'Metal Queen' Aaron Takes Detour
Canadian Rocker Records A Jazz Album On Her Own Label
BY LARRY LeBLANC
TORONTO - If Britney Spears did a guest stint with the Royal Shakespeare Company, it wouldn't be any more surprising than the latest album by Canada's long time "Metal Queen," singer Lee Aaron.
This one-time hard rock sex kitten - dubbed the "Metal Queen" following her 1984 sophomore album of the same name on Attic Records-has recorded and co-produced a soulful set consisting of fairly obscure jazz songs. Titled "Slick Chick," the album was independently released April 4 in Canada by Aaron's own Barking Dog Music label, which is distributed nationally by Distribution Fusion III.
In the '80s, Aaron was enormously popular in Canada and attracted a sizeable following in Europe, especially in Britain and Germany. Lionized by fistpounding metal-head supporters, she was vilified by detractors who derided her for capitalizing on her sexuality with such erotic fare as "Whatcha Do To My Body," "Some Girls Do," "Tough Girls Don't Cry," and "Sex With Love." She was voted the "Sex Symbol of the Year" by U.K. publications Kerrang! and Sounds in 1984 and recorded with such head-banging bands as the Scorpions, Talon, Helix, and Kick Axe. "Picture being Britney Spears' age doing 'Metal Queen,'" says Aaron, laughing. Now 38 and living in the Vancouver suburb of Kitsilano, she will be squiring her 7-year-old stepdaughter to Spears' August show in Vancouver.
"When I came out with that album, it was groundbreaking for a woman to be doing [sexy] music."
It was Ralph Alfonso, a graphic designer at Vancouver-based Artwerks - he designed the cover of "Slick Chick" - who approached Distribution Fusion III's president, Jim West, earlier this year to inquire if his company would distribute Aaron's album. West was intrigued by the suggestion and impressed when he heard the album. "It's a fun record," says West, who also heads jazz label Justin Time Records, which introduced Canadian jazz superstar Diana Krall.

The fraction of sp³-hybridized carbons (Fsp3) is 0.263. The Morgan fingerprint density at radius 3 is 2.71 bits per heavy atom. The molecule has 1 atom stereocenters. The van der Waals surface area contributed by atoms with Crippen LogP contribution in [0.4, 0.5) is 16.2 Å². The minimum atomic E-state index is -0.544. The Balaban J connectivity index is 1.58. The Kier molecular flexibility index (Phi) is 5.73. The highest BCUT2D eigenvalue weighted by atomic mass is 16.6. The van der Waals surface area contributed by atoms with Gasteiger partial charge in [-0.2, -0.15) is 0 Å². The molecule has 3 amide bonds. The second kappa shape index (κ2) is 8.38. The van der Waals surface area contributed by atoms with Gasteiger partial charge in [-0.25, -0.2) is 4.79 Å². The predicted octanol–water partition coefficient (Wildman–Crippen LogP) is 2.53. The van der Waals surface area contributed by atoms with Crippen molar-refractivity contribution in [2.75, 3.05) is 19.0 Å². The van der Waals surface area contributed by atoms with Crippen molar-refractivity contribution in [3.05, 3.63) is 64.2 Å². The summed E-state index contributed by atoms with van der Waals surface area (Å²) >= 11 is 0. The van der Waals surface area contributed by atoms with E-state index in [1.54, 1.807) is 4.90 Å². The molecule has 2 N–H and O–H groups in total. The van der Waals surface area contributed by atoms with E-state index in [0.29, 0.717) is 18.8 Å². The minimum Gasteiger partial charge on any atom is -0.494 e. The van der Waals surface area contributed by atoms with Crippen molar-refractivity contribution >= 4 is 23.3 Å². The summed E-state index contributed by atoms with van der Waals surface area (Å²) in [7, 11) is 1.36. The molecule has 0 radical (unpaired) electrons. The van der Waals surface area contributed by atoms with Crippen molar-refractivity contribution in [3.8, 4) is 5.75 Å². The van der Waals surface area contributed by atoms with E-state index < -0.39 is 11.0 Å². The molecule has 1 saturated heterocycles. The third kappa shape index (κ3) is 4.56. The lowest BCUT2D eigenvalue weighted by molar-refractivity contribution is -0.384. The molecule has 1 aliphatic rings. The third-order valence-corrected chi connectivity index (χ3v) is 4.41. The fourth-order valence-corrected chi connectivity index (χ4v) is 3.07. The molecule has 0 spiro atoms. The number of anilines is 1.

"It's down and dirty, and it swings."
"Lee has a great blues-flavored voice," says Alfonso. "When she performs, some rock mannerisms surface, but that's cool. It's still Lee Aaron no matter what she does."
Aaron has also contributed vocals to Alfonso's upcoming album, "This Is For The Night People," which is being released June 20 by his own Bongo Beat Records.
Aaron acknowledges that there are those who are sceptical of her jazz direction. She says, "Their first reaction is, 'You've got to be joking.' But I think as an artist you don't have to be exclusive to one idiom if you go into another with honesty and treat it with respect."
The album, recorded at Quantum Sound and Aaron's own studio, includes three tracks - "Slick Chick," "Evil Gal Blues," and "TV Is The Thing This Year" - that she originally heard done by late American Jazz singer Dinah Washington. Also featured are
"In The Dark," Irving Berlin's "He Ain't Got Rhyhtm," "Why Don't You Do Right?," and sparkling renditions of Lambert, Hendricks & Ross' "Twisted" and "Doodlin'."
Two tracks, "I'd Love To" and "Chaser For The Blues," were co-written by Aaron and the album's co-producer Jane Milliken, who also plays piano on the recording. The album
features Aaron's husband, Don Short, playing drums with the backing band, the Swingin' Barflies. The two first played together in the
short-lived mid '90s group 2preciious.